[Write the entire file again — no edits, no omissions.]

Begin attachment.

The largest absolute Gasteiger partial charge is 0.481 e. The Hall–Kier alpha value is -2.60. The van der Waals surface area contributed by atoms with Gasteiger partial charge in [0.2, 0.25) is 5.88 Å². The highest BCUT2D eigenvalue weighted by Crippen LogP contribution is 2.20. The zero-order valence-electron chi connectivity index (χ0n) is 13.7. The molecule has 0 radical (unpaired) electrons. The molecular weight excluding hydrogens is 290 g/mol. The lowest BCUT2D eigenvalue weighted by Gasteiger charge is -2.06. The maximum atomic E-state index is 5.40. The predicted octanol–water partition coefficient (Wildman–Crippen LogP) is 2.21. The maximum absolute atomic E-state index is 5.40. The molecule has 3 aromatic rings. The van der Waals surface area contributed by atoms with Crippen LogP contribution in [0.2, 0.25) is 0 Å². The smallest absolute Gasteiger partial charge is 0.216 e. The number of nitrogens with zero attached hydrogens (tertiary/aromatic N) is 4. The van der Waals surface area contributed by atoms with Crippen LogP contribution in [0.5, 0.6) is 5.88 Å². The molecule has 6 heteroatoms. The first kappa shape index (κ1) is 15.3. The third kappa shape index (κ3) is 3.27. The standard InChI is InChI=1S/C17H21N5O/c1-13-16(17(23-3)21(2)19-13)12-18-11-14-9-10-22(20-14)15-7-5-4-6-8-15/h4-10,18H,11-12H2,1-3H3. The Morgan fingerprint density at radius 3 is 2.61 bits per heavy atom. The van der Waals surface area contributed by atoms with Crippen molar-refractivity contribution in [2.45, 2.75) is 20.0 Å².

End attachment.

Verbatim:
The largest absolute Gasteiger partial charge is 0.481 e. The Hall–Kier alpha value is -2.60. The van der Waals surface area contributed by atoms with Gasteiger partial charge in [0.2, 0.25) is 5.88 Å². The highest BCUT2D eigenvalue weighted by Crippen LogP contribution is 2.20. The zero-order valence-electron chi connectivity index (χ0n) is 13.7. The molecule has 0 radical (unpaired) electrons. The molecular weight excluding hydrogens is 290 g/mol. The lowest BCUT2D eigenvalue weighted by Gasteiger charge is -2.06. The maximum atomic E-state index is 5.40. The predicted octanol–water partition coefficient (Wildman–Crippen LogP) is 2.21. The maximum absolute atomic E-state index is 5.40. The molecule has 3 aromatic rings. The van der Waals surface area contributed by atoms with Crippen LogP contribution in [0.2, 0.25) is 0 Å². The smallest absolute Gasteiger partial charge is 0.216 e. The number of nitrogens with zero attached hydrogens (tertiary/aromatic N) is 4. The van der Waals surface area contributed by atoms with Crippen LogP contribution in [0.5, 0.6) is 5.88 Å². The molecule has 6 heteroatoms. The first kappa shape index (κ1) is 15.3. The third kappa shape index (κ3) is 3.27. The standard InChI is InChI=1S/C17H21N5O/c1-13-16(17(23-3)21(2)19-13)12-18-11-14-9-10-22(20-14)15-7-5-4-6-8-15/h4-10,18H,11-12H2,1-3H3. The Morgan fingerprint density at radius 3 is 2.61 bits per heavy atom. The van der Waals surface area contributed by atoms with Crippen molar-refractivity contribution in [2.45, 2.75) is 20.0 Å².